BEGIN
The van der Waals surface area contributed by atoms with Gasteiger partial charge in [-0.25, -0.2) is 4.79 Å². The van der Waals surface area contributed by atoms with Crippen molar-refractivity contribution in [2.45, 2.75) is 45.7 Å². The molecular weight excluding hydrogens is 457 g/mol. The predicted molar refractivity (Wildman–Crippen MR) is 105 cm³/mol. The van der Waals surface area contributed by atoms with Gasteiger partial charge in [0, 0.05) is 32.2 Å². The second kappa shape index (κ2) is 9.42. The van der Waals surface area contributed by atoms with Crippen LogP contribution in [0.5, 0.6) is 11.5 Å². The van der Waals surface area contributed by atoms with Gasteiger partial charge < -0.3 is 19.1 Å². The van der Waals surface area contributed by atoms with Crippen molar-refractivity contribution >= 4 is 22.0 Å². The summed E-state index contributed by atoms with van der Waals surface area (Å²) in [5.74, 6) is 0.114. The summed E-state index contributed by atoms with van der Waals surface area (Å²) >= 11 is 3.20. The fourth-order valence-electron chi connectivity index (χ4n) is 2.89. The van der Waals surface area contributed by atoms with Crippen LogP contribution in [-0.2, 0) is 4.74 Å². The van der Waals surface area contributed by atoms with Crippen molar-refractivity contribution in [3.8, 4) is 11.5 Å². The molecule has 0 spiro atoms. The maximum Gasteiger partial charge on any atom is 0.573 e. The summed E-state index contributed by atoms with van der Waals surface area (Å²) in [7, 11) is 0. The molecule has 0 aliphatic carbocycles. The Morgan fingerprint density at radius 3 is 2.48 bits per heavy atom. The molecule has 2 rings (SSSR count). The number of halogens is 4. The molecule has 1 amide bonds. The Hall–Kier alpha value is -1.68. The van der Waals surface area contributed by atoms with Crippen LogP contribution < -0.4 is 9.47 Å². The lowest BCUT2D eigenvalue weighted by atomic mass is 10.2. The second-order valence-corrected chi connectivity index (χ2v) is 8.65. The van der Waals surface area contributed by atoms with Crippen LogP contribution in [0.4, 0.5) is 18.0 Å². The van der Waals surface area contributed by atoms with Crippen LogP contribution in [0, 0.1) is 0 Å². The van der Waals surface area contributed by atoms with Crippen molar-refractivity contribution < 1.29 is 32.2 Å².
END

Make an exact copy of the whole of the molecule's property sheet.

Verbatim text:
The van der Waals surface area contributed by atoms with Gasteiger partial charge in [-0.25, -0.2) is 4.79 Å². The van der Waals surface area contributed by atoms with Crippen molar-refractivity contribution in [2.45, 2.75) is 45.7 Å². The molecular weight excluding hydrogens is 457 g/mol. The predicted molar refractivity (Wildman–Crippen MR) is 105 cm³/mol. The van der Waals surface area contributed by atoms with Gasteiger partial charge in [0, 0.05) is 32.2 Å². The second kappa shape index (κ2) is 9.42. The van der Waals surface area contributed by atoms with Crippen LogP contribution in [0.5, 0.6) is 11.5 Å². The van der Waals surface area contributed by atoms with Gasteiger partial charge < -0.3 is 19.1 Å². The van der Waals surface area contributed by atoms with Crippen molar-refractivity contribution >= 4 is 22.0 Å². The summed E-state index contributed by atoms with van der Waals surface area (Å²) in [5.74, 6) is 0.114. The summed E-state index contributed by atoms with van der Waals surface area (Å²) >= 11 is 3.20. The fourth-order valence-electron chi connectivity index (χ4n) is 2.89. The van der Waals surface area contributed by atoms with Crippen LogP contribution in [-0.2, 0) is 4.74 Å². The van der Waals surface area contributed by atoms with Crippen molar-refractivity contribution in [3.8, 4) is 11.5 Å². The molecule has 0 spiro atoms. The maximum Gasteiger partial charge on any atom is 0.573 e. The summed E-state index contributed by atoms with van der Waals surface area (Å²) in [7, 11) is 0. The molecule has 0 aliphatic carbocycles. The Morgan fingerprint density at radius 3 is 2.48 bits per heavy atom. The molecule has 2 rings (SSSR count). The number of halogens is 4. The molecule has 1 amide bonds. The Hall–Kier alpha value is -1.68. The van der Waals surface area contributed by atoms with Crippen LogP contribution < -0.4 is 9.47 Å². The lowest BCUT2D eigenvalue weighted by atomic mass is 10.2. The second-order valence-corrected chi connectivity index (χ2v) is 8.65. The van der Waals surface area contributed by atoms with Crippen LogP contribution in [0.4, 0.5) is 18.0 Å². The van der Waals surface area contributed by atoms with Crippen LogP contribution in [0, 0.1) is 0 Å². The van der Waals surface area contributed by atoms with Crippen molar-refractivity contribution < 1.29 is 32.2 Å².